The percentage of acrylonitrile in the polymer will vary depending upon the properties it is desired to obtain in the final product. Generally, good result are obtained when the monomer mixture contains at least about 5 percent by wei ht of acrylonitrile, or, preferably, between about 10 and 90 percent by wei ht of acrylonitrile. This will yield polymers having a lower percentage of acrylonitrile because the 0:,[3-11I1S2tl11'21t6d acid amide apparently polymerizes at a somewhat faster rate than the acrylonitrile.
The polymerization may be carried out at temperatures of between about 20 and C., or even at temperatures below 0 C., and will usually be completed in between about 1 and 6 hours. In addition to the monomers, the polymerization medium will contain catalysts, initiators and the like, all as Well known in the art. Suitable catalysts, which may be present in concentrations of between about 0.5 and 3% by weight based on the total weight of the monomer, include, for example, potassium persulfate, ammonium persulfate and benzoyl peroxide. Suitable initiators, which may be present in concentrations of between about 0.1 and 1.5% by weight based on the total weight of the monomer include, for example, sodium metabisulfite, and iron salts.
The following examples are given to illustrate this invention further.
Example I into a vessel equipped with a stirrer, there are charged 465 parts by weight of aqueous methanol, 20 parts by weight of acrylonitrile and 5 parts by weight of N-cyclohexylacrylamide, and the vessel is purged with nitrogen. The temperature is raised to 45 C. and there is then introduced into the vessel aqueous solutions containing 0.5 part by Weight of potassium persulfate in 25 parts by weight of water and 0.25 part by weight of sodium metabisulfite in 10 parts by weight of water. The original concentration of the methanol is such that after the addition of the water the methanol concentration is 25% by 'nitrile as'determined by nitrogen analysis.
- nitrogen analysis. The polymer has anintrinsic viscosity 7 of 1.45 in'dimethylformamide.
When the polymerization is repeated in 50% by volume aqueous methanol, the yield of polymer drops to 54% of theory and the polymer has an intrinsic viscosity of only 0.57.
Example II Into a vessel equipped with a stirrer, there are charged 950 parts by Weight of aqueous tertiary butanol, 32 parts by Weight of acrylonitrile and 8 parts by weight of N-cyclohexylacrylamide, and the vessel is purged with nitrogen. The temperature is raised to 45 C. and there is then introduced into the vessel aqueous solutions containing 1.0 part by weight of potassium persulfate in 25 parts by weight of water and 0.5 part byweight of sodium metabisulfite in 25 parts by weight of water. The original concentrationof the tertiary butanol is such that after the addition of the water, the tertiary butanol, concentration is 30% by volume.- The solution is stirred for 20 hours and the polymer which precipitates out of the polymerization medium is recovered, washed and dried. There is obtained a polymer containing 74% by weight of acrylo- The polymer has an intrinsic viscosity of 1.45 in dimethylformamide.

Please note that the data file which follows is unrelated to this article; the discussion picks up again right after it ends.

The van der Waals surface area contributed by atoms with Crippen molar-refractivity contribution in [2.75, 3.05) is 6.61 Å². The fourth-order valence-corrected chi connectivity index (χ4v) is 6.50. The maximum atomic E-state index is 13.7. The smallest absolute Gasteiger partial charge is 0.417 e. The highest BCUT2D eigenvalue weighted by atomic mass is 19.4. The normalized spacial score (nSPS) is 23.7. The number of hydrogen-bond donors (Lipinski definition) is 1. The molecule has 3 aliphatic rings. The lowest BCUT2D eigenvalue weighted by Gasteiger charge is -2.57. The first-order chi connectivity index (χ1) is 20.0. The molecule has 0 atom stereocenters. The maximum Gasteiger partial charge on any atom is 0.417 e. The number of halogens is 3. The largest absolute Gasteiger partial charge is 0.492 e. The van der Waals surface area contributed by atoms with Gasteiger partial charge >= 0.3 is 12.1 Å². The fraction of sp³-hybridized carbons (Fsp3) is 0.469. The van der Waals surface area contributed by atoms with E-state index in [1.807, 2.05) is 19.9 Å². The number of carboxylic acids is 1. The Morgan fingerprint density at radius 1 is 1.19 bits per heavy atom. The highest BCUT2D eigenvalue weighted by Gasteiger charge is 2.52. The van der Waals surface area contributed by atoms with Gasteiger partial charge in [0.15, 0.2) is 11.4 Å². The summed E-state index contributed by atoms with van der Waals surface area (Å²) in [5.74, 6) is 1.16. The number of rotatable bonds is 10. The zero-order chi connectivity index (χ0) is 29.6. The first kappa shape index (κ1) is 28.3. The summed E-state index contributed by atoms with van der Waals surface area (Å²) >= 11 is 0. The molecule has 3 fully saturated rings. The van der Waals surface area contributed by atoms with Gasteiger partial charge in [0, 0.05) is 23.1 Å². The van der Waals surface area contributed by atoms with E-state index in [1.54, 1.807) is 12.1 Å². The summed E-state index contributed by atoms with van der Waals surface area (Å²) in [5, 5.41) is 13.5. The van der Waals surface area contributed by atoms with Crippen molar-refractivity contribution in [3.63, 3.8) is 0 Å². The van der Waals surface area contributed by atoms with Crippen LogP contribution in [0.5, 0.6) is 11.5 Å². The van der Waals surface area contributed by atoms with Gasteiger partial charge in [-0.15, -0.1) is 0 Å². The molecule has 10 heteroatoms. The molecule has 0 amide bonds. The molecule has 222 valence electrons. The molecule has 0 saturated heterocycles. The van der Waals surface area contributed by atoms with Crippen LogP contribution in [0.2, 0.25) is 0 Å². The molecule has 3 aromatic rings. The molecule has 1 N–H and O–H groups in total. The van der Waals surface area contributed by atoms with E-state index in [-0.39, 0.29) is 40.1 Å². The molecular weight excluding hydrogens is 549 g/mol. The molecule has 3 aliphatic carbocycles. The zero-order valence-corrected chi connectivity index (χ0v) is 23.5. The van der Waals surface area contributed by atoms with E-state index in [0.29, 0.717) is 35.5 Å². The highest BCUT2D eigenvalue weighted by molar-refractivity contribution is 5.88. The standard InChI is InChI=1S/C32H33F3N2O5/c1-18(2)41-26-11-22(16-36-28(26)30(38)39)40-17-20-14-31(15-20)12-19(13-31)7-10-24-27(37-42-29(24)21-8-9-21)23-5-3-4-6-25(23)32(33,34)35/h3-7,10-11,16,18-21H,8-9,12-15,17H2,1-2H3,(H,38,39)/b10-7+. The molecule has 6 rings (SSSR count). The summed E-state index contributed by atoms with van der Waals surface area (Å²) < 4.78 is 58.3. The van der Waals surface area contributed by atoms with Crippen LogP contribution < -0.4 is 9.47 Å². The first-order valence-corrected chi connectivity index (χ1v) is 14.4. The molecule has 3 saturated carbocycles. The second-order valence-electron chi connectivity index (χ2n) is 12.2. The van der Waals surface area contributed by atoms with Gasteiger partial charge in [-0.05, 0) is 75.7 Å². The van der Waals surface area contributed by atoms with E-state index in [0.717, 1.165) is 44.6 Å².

When the polymerization is repeated in 50% by volume aqueous tertiary-butanol, the polymer has an intrinsic viscosity of only 0.68.
Example III Into a vessel equipped with a stirrer, there are charged at a temperature of 27 0., 13,400 parts by weight of aqueous methanol, containing 25.4% by volume of methanol, 175 parts by weight of acrylonitrile and 325 parts by weight of N-tertiary butyl acrylamide, and the vessel is purged with nitrogen. There is then introduced It is to be understood that the foregoing detailed description is given merely by way of illustration and that many variations may be made therein without departing from the spirit of my invention.
Having described my invention, what I desire to secure by Letters Patent is: p A process for the production of polymers which comprises copolymerizing in 30% by volume aqueous tertiary butanol 32 parts by weight of acrylonitrile and 8 parts by Weight N-cyclohexylacrylamide in the presence of 1 part by weight of potassium persulfate and 0.5 part by weight of sodium metabisulfite for a period of '20 hours at a temperature of C.
References Cited inthe meet this patent UNITED STATES PATENTS 2,456,360 Arnold Dec. 14, 1948 2,546,220 Fryling Mar. 27, 1951 2,560,680 Allewelt July 17, 1951 2,566,821 Brown et al. Sept. 4, 1951 2,567,109 Howard Sept. 4, 1951 2,587,465 et al. Feb. 26, 1952